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Back in the late 1990s many studies were conducted among IT staff by employers to find the factors that would encourage employee loyalty through the Y2K crisis. One of the most common findings was that many IT people wanted what they called "careers" as much as or more than they wanted immediate monetary rewards.
So what is a career? IT professionals might say, "it is a series of jobs, each more responsible and better paid than the last", or "it is the development of your capabilities and your value in the market", or even just "it is about climbing up the greasy pole".
The notion of a career seems inevitably tied up with progression. This is not necessarily about status, or getting ahead relative to others. People compare their current position with where they were and want to feel they have moved on.
People glibly talk about "young analyst programmers" and "business analysts with a few years' experience looking for that big management job". And, according to employers, many graduates come into IT expecting to be in a management position within two years. The reality is very different: the average senior analyst programmer is in their mid-30s and will probably have been programming for more than 10 years. Vast numbers of other experienced technical staff are also doing what are essentially the same jobs that they were doing five years ago. The systems they work on and the technical environment and "hard" technical skills they require will have changed. The core of the job has not.
The managerial ambitions of many technical people have too often been thwarted by the fact that turnover among IT managers is low and there are only a limited number of jobs to go round. One answer to this problem is the technical career ladder, and this can help. But no company needs more than a small number of technical strategists or architects.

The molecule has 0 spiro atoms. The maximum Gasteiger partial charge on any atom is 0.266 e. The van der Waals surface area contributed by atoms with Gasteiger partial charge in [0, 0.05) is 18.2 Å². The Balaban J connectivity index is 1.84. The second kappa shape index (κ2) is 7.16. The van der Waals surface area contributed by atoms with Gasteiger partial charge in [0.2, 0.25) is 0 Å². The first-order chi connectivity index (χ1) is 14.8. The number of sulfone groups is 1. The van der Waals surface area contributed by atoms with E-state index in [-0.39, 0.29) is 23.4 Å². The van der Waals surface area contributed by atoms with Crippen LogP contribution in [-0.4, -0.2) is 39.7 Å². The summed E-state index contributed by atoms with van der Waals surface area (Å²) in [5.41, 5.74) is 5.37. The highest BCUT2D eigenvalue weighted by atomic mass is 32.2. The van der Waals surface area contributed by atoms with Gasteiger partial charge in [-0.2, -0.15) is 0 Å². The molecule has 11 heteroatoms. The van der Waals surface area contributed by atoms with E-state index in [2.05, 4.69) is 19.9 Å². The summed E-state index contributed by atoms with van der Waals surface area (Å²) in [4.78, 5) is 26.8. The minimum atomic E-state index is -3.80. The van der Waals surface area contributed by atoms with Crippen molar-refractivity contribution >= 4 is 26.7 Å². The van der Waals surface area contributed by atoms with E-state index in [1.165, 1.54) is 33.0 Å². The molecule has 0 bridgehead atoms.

So how can IT people be given a fresh sense of progress and career?
Opportunities at senor level - created by expansion or steady turnover - are one component. Another is a career structure that provides a way of benchmarking and accelerating the development of people. Something that recognises formally and publicly that staff have developed and that their contribution has grown.
The old, highly layered career structures of 10 years ago did this. However, the inadequacy of the differentiating factors, and the status baggage that came with it, caused it to be replaced by broad-banded career structures. Progress was marked with a promotion every 10 years - for the lucky few.
The challenge now is to create frameworks that enable recognition and development without introducing an excessively status-driven culture. This means re-engineering career structures to have clearer, more relevant and development-focused career benchmarks, and to loosen the link between career benchmarks and pay. "Progress" will not always be accompanied by a change of pay band and vastly increased status.
Iain Smith is a director of IT staffing consultancy Diaz Research